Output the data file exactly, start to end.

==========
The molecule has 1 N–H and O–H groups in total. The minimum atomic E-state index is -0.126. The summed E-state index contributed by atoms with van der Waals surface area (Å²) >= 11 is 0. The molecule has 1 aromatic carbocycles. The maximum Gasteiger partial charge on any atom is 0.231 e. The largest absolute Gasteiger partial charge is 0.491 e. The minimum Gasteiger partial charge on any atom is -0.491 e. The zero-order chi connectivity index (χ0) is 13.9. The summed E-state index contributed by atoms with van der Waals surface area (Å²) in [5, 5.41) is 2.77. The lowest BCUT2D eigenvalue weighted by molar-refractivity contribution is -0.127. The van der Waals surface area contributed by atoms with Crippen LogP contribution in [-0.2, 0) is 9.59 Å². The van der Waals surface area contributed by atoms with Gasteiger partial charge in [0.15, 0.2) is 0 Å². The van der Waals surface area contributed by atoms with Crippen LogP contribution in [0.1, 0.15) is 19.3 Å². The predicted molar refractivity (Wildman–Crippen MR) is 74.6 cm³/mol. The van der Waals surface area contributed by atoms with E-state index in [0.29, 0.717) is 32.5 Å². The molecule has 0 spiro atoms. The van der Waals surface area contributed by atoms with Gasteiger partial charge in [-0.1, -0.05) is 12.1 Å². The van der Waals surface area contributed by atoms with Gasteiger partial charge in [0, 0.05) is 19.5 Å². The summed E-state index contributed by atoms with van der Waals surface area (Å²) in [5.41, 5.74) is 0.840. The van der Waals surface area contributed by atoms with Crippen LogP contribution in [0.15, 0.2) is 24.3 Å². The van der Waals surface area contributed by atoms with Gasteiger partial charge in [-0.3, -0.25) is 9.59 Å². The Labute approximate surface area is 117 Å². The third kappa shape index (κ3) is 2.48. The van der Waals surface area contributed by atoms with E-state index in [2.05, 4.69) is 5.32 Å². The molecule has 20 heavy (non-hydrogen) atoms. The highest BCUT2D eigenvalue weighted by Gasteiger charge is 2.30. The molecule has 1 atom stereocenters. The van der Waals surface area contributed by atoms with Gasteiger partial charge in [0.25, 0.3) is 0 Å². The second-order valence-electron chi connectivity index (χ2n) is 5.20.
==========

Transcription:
The molecule has 1 N–H and O–H groups in total. The minimum atomic E-state index is -0.126. The summed E-state index contributed by atoms with van der Waals surface area (Å²) >= 11 is 0. The molecule has 1 aromatic carbocycles. The maximum Gasteiger partial charge on any atom is 0.231 e. The largest absolute Gasteiger partial charge is 0.491 e. The minimum Gasteiger partial charge on any atom is -0.491 e. The zero-order chi connectivity index (χ0) is 13.9. The summed E-state index contributed by atoms with van der Waals surface area (Å²) in [5, 5.41) is 2.77. The lowest BCUT2D eigenvalue weighted by molar-refractivity contribution is -0.127. The van der Waals surface area contributed by atoms with Crippen LogP contribution in [-0.2, 0) is 9.59 Å². The van der Waals surface area contributed by atoms with Gasteiger partial charge in [0.15, 0.2) is 0 Å². The van der Waals surface area contributed by atoms with Crippen LogP contribution in [0.1, 0.15) is 19.3 Å². The predicted molar refractivity (Wildman–Crippen MR) is 74.6 cm³/mol. The van der Waals surface area contributed by atoms with E-state index in [0.29, 0.717) is 32.5 Å². The molecule has 0 spiro atoms. The van der Waals surface area contributed by atoms with Gasteiger partial charge in [-0.1, -0.05) is 12.1 Å². The van der Waals surface area contributed by atoms with Gasteiger partial charge in [0, 0.05) is 19.5 Å². The summed E-state index contributed by atoms with van der Waals surface area (Å²) in [5.41, 5.74) is 0.840. The van der Waals surface area contributed by atoms with Crippen LogP contribution in [0.15, 0.2) is 24.3 Å². The van der Waals surface area contributed by atoms with Gasteiger partial charge in [-0.3, -0.25) is 9.59 Å². The Labute approximate surface area is 117 Å². The third kappa shape index (κ3) is 2.48. The van der Waals surface area contributed by atoms with E-state index in [2.05, 4.69) is 5.32 Å². The molecule has 20 heavy (non-hydrogen) atoms. The highest BCUT2D eigenvalue weighted by Gasteiger charge is 2.30. The molecule has 1 atom stereocenters. The van der Waals surface area contributed by atoms with Gasteiger partial charge in [0.25, 0.3) is 0 Å². The second-order valence-electron chi connectivity index (χ2n) is 5.20.